Waiting Game: Ontario pickleball players soured by stay-at-home order extension

A foot of snow and minus-10 degree temperatures didn't faze 76-year-old John Cormier and his pals from hitting the outdoor pickleball courts earlier this year.

Craving some social interaction along with their racket sport fix, his hardy crew in Prince Edward County, Ont., took on the winter weather with gusto by shovelling, salting and drying the courts as needed to get matches in.

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"Of course you can't move as well as you (normally) would but it worked out really well," Cormier said. "We played all year until they came out with the hammer where we couldn't get together at all anymore."

That hammer came courtesy of the province's stay-at-home order, which was recently extended until at least June 2. It prohibits many outdoor sporting activities in Ontario, including pickleball, golf and tennis.

With limited — if any — indoor options available in recent months, outdoor sport has provided a welcome respite for many people looking to stay active during the pandemic.

The provincial decision to shut down many activities has drawn the ire of sporting communities, with supporters noting that social distancing is naturally in place with a very low risk of COVID-19 exposure.

"Golf is Safe. The medical experts are clearly aligned to this," Golf Ontario posted Friday on Twitter. "The risk of outdoor transmission is low and the importance of safe outdoor activities like golf is clear. #LetUsPlay #GolfIsSafe."

The province has said the rules barring many outdoor recreational activities are intended to limit mobility between regions.

Ontario's top doctor has said he'd like to see "well below 1,000" daily cases before the stay-at-home order is lifted. The province reported 2,362 new COVID-19 cases on Friday.

Pro golfer Taylor Pendrith of Richmond Hill, Ont., said the province's golf situation has been a hot topic among his playing partners on the U.S.-based Korn Ferry Tour.

"Nobody can believe that golf is not open," Pendrith said from Knoxville, Tenn. "But I just think it's a shame. The golf courses managed very well last summer. They followed all the public health guidelines.

"It's just unfortunate that people can't participate in outdoor activity that benefits physical health and mental health for all ages."

Tennis and pickleball, meanwhile, enjoyed popularity upticks over the last year, said Canadian Pickleball Series founder Karl Hale, also the longtime tennis tournament director for the National Bank Open.

Busy courts were a frequent sight last summer throughout the province, making locked entry gates all the more difficult for players to see now that the warmer weather has arrived this spring.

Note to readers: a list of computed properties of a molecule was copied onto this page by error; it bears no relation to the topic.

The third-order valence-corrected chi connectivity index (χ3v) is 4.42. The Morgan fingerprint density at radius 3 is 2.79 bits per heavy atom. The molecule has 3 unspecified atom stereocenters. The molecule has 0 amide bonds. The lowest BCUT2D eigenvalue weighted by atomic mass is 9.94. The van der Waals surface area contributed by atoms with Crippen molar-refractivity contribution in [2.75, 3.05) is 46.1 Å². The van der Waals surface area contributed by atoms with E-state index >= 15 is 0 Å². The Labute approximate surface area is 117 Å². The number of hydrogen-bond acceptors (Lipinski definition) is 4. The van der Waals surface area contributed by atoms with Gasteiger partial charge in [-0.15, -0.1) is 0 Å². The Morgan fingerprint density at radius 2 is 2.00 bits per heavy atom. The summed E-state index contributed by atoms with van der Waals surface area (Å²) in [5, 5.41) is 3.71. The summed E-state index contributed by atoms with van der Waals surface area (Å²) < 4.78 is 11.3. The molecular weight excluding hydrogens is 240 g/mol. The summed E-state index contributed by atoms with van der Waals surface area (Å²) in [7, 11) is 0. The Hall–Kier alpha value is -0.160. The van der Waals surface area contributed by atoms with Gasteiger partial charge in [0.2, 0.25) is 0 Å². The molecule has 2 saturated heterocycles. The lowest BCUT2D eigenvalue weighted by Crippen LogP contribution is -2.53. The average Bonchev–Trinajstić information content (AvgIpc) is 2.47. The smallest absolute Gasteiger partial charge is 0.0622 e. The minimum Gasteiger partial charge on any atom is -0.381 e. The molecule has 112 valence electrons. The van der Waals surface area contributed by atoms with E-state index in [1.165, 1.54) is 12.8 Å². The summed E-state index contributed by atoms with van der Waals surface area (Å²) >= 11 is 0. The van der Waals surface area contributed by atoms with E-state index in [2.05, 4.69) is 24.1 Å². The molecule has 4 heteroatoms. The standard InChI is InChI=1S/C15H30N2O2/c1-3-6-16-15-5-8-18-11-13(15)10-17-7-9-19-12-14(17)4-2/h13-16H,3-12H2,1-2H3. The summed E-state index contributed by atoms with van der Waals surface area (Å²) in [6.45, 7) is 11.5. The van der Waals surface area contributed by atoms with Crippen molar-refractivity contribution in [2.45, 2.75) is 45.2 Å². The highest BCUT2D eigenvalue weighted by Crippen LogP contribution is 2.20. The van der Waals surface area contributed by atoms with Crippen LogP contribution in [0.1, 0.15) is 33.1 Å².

"We've really fought as a sport to open it up," Hale said. "We had over 100,000 people sign a petition to open tennis up. We had the leaders of our national governing body and provincial governing body go and meet with government officials to try to open it up.

"So we've been doing everything in our power to support our sport and the people that love our sport. All I can tell everybody is we've been doing our best to help and just be patient. The weather is nice so go outside and get walks for now and hopefully June 2nd, tennis and pickleball will be open for good."

Cormier, a longtime squash player, transitioned to pickleball a few years ago. The sport is played on a badminton-sized court and is popular with the senior crowd as it uses lower nets and a wiffle-style ball.

"It's heartbreaking for people who found a new way of life with (this) exercise," Cormier said. "Now we just have to wait a little bit longer. I don't know what else to tell you but it's very disappointing, just like (it is for) golfers or tennis players."

Last winter, the outdoor courts in Cormier's area — about a two-hour drive east of Toronto — were limited to 10-12 people, he said, before rules were changed to a five-person limit with masks on.

Now everything remains on hold, including casual matches, recreational leagues and tournaments.

"It gets people to go out," he said. "It's a social thing also ... it's just a great way for seniors to get exercise. You bend down, you pick up the ball, have a little bit of a rally."

Hale said it has been an extremely "difficult and confusing time" on the outdoor sports front with no right answers on the COVID-19 situation.

"We've been through a very up and down year with these lockdowns and the new variants and the waves," he said from Toronto. "The weather is getting better and we know we're going to be opening soon.

"So in this instance, you have to throw faith in the fact that a little bit longer and we'll be out of this for good hopefully."

This report by The Canadian Press was first published May 14, 2021.

Follow @GregoryStrongCP on Twitter.

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